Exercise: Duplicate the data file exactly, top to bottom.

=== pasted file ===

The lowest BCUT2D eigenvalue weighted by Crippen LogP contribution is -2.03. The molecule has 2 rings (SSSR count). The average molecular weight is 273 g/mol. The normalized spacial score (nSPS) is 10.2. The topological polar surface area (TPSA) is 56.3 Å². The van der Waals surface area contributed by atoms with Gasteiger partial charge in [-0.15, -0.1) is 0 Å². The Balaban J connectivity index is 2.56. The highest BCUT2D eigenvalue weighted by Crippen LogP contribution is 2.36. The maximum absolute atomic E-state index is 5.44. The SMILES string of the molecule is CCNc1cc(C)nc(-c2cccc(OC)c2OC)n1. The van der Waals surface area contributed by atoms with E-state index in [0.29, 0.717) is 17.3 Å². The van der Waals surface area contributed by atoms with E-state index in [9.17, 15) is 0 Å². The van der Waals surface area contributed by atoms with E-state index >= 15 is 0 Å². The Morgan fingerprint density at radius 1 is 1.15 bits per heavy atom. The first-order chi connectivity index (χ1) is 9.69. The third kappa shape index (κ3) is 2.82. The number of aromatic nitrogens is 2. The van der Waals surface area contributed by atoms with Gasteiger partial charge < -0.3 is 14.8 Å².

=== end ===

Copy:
The lowest BCUT2D eigenvalue weighted by Crippen LogP contribution is -2.03. The molecule has 2 rings (SSSR count). The average molecular weight is 273 g/mol. The normalized spacial score (nSPS) is 10.2. The topological polar surface area (TPSA) is 56.3 Å². The van der Waals surface area contributed by atoms with Gasteiger partial charge in [-0.15, -0.1) is 0 Å². The Balaban J connectivity index is 2.56. The highest BCUT2D eigenvalue weighted by Crippen LogP contribution is 2.36. The maximum absolute atomic E-state index is 5.44. The SMILES string of the molecule is CCNc1cc(C)nc(-c2cccc(OC)c2OC)n1. The van der Waals surface area contributed by atoms with E-state index in [0.29, 0.717) is 17.3 Å². The van der Waals surface area contributed by atoms with E-state index in [9.17, 15) is 0 Å². The van der Waals surface area contributed by atoms with E-state index >= 15 is 0 Å². The Morgan fingerprint density at radius 1 is 1.15 bits per heavy atom. The first-order chi connectivity index (χ1) is 9.69. The third kappa shape index (κ3) is 2.82. The number of aromatic nitrogens is 2. The van der Waals surface area contributed by atoms with Gasteiger partial charge < -0.3 is 14.8 Å².